When Ryan Smyth returned to Edmonton over the summer, a lot of poolies figured he would have a rebound campaign. Nobody saw this coming.
The 35-year-old new/old Oiler is coming off of a stretch of 299 games in which he donned three other uniforms – the Kings, the Avalanche and the Islanders. During that time he picked up 90 goals and 211 points, a 0.71 points-per-game average. That pro-rates to 58 points over a full season.
The problem is, Smyth doesn’t play full seasons. Right? In taking a quick look at his stats, I was surprised to see that he played the full slate in 2010-11. That was his first 82-game year since before the lockout. Prior to last year, he averaged 11 games missed per campaign since then.
In Smyth’s last 151 games as an Oiler, he has 143 points or 0.95 per game. That’s quite a jump from his other teams. There are several reasons for this and I’m sure they all play a roll, be it the coaching style, the depth chart or even chemistry with linemates. But whatever the reason, things just fit for him in Edmonton.
Smyth owners want to know how they can play their good fortune. Can he keep up the pace? Since his career high is 70 and he is on pace for 84, I’m going to suggest no. At age 35, he’s already shown us his best season. (Don’t tell Tim Thomas I said that.)
Take Smyth’s 0.93 points-per-game average of his past two seasons in Edmonton (119 points in 128 games) and multiply that with a projected game total. Since he was averaging 71 games per season before it spiked to 82 last year, I think a conservative number such as 74 is fair. That gives him 69 points, which is 45 points in the final 59 games (of which he’ll play 51). Treat him accordingly in any trade discussions and you’ll do fine.
Kyle Turris has re-signed with the Phoenix Coyotes, but has yet to play. In the summer, a lot of fantasy owners felt this would be the year he takes that big step forward, with a reasonable chance of him hitting 50 points and giving us a glimpse of what’s to come down the road. This prolonged contract dispute has certainly ruined those thoughts. He’s missed 22 games already and the thought was he’d see time in the American League on a conditioning stint. However, the ‘Yotes are thrilled with how good a shape he is in and there is a chance that they will put him in the lineup right away.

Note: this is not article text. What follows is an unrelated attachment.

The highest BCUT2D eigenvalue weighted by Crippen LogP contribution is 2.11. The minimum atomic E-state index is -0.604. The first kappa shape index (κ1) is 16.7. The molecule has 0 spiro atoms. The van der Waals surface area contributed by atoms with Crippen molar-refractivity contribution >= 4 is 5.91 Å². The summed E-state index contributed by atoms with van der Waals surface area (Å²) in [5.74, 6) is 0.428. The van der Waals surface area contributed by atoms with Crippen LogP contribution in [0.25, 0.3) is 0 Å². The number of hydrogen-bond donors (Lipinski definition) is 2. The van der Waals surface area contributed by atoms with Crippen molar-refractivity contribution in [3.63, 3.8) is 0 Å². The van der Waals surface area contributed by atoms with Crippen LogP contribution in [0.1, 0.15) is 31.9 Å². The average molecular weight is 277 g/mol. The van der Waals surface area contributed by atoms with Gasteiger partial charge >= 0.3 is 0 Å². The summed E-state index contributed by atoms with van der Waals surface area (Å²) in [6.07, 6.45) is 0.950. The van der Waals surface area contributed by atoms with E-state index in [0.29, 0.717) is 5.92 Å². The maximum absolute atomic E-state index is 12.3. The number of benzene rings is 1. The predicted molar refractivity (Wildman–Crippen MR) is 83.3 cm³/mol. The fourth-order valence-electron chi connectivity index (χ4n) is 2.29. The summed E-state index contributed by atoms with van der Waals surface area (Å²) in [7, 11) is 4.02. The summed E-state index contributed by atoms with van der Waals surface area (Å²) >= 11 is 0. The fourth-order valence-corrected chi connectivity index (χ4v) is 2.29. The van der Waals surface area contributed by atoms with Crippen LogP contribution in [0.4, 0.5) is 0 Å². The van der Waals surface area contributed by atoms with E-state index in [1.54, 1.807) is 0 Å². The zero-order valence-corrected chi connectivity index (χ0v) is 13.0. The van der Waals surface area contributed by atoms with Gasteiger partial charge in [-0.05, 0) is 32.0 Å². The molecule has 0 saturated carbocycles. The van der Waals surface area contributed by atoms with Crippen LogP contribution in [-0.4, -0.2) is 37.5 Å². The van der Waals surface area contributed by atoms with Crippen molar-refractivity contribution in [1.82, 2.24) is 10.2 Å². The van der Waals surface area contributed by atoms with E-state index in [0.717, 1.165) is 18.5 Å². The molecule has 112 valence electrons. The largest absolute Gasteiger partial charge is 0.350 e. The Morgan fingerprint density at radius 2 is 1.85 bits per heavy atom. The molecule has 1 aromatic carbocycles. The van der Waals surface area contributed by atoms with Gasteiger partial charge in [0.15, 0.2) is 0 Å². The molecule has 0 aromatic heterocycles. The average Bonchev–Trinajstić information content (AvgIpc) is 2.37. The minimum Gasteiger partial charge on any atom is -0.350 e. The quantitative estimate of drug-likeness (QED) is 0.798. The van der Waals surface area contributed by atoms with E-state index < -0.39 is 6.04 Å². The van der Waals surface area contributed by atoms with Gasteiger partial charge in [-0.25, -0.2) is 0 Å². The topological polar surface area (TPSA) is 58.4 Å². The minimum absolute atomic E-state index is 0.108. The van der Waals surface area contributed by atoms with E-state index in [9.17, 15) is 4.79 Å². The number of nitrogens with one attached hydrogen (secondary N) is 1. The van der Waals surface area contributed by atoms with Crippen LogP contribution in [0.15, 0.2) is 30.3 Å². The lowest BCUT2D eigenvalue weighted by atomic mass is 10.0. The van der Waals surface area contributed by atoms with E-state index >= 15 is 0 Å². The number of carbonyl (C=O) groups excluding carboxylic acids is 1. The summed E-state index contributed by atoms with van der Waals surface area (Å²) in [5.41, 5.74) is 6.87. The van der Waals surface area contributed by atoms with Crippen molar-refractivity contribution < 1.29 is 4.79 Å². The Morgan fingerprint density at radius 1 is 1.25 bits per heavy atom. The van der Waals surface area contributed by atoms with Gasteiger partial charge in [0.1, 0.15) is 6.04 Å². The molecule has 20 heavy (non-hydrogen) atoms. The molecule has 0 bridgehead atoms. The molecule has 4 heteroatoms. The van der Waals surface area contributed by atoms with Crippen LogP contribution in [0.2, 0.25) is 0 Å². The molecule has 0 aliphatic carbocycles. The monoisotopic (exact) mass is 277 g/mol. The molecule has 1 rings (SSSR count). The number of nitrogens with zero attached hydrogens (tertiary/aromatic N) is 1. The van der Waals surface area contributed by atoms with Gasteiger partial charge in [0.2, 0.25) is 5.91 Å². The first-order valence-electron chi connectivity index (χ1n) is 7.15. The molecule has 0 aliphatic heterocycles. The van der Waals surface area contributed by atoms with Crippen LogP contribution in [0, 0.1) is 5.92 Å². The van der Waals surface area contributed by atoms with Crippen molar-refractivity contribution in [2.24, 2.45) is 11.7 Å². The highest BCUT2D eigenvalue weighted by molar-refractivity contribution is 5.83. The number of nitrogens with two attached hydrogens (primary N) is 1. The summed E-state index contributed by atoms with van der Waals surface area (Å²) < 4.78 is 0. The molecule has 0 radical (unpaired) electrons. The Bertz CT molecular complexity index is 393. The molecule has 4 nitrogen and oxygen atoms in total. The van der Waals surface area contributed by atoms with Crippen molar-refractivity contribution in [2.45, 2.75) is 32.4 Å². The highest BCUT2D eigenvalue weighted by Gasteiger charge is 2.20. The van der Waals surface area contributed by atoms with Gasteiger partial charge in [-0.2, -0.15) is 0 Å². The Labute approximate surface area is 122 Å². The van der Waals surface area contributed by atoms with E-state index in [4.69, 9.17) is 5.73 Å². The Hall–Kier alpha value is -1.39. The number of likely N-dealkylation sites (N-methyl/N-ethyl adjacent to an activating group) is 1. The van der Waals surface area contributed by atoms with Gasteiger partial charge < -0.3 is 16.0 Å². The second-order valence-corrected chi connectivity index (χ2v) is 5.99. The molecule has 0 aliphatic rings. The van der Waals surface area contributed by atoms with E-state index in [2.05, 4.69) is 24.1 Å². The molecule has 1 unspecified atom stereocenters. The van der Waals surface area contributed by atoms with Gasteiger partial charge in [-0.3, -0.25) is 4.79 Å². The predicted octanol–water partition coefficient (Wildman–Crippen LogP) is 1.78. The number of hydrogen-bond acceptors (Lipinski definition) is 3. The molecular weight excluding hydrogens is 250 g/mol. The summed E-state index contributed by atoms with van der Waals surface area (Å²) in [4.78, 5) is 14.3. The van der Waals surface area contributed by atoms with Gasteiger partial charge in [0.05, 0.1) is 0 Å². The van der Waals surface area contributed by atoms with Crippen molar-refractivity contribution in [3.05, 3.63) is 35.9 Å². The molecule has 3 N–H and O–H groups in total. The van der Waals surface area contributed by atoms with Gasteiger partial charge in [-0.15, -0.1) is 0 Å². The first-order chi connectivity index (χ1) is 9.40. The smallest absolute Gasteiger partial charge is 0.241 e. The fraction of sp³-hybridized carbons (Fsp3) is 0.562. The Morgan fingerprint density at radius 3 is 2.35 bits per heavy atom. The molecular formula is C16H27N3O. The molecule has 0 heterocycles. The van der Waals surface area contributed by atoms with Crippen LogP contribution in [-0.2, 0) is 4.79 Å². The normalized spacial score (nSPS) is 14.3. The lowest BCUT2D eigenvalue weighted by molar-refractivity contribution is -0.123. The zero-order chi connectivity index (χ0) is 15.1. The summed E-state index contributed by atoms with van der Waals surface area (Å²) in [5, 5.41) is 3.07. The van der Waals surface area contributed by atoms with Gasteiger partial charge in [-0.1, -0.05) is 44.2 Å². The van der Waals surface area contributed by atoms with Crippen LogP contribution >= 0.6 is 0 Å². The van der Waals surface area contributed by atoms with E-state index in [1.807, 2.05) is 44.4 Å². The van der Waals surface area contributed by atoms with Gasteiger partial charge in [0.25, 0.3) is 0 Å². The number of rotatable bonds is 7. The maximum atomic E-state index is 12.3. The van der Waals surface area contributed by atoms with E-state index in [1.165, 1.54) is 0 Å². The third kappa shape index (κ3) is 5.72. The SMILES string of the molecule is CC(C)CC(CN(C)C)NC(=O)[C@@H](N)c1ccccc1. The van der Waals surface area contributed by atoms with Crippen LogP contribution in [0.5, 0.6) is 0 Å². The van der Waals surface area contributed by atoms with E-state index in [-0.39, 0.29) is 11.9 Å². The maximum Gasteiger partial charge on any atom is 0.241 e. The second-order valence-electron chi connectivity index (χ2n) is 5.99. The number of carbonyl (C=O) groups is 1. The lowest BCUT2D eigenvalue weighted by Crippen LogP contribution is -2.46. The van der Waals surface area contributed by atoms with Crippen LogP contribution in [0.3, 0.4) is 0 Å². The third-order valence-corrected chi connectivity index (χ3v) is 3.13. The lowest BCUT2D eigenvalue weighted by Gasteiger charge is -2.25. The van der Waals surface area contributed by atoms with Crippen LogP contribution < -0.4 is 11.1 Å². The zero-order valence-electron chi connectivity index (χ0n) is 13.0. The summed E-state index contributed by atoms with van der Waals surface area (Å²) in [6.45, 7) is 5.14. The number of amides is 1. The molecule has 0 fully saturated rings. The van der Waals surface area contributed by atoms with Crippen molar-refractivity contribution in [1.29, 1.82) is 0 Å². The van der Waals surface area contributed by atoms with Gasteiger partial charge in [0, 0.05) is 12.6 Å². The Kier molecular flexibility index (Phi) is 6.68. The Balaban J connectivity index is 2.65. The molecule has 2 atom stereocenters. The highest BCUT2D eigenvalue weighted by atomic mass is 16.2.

Keep expectations low initially, because coach Dave Tippett makes his youngsters earn their ice time. But the bottom line is he’s the team’s most talented pivot. Arguments can be made for Daymond Langkow and Martin Hanzal, and I would even include the underrated but underperforming Cal O’Reilly on that list, but Turris showed flashes of excellence when the Coyotes ran into some injury trouble and he was given more ice time last year. I would keep him on the bench until we see his impact, but if he can finish this season with 35 points I would consider it a good step forward.
Farm Report: He is a smallish player who was never drafted. He lit up his league as a 19-, 20- and 21-year-old and then dominated the ECHL. His debut in the AHL was a strong one and as a sophomore he posted more than a point per game. The above summary describes Montreal forward David Desharnais, but it could just as easily depict Cory Conacher. Although Conacher is still in his rookie season in the AHL, he already has 23 points in 20 contests for Norfolk as a 21-year-old (he turns 22 on Dec. 14), so he’s actually ahead of where Desharnais was at that age. He’s in Tampa Bay’s system, but has yet to sign an NHL contract. In leagues that allow it and have a deep farm system, I would roll the dice on this guy and see how things progress over the next three years.
Darryl Dobbs’ Fantasy Pool Look is an in-depth presentation of player trends, injuries and much more as it pertains to rotisserie pool leagues. Also, get the top 300 roto-player rankings on the first of every month in THN’s Fantasy section. Do you have a question about fantasy hockey? Send it to the Fantasy Mailbag.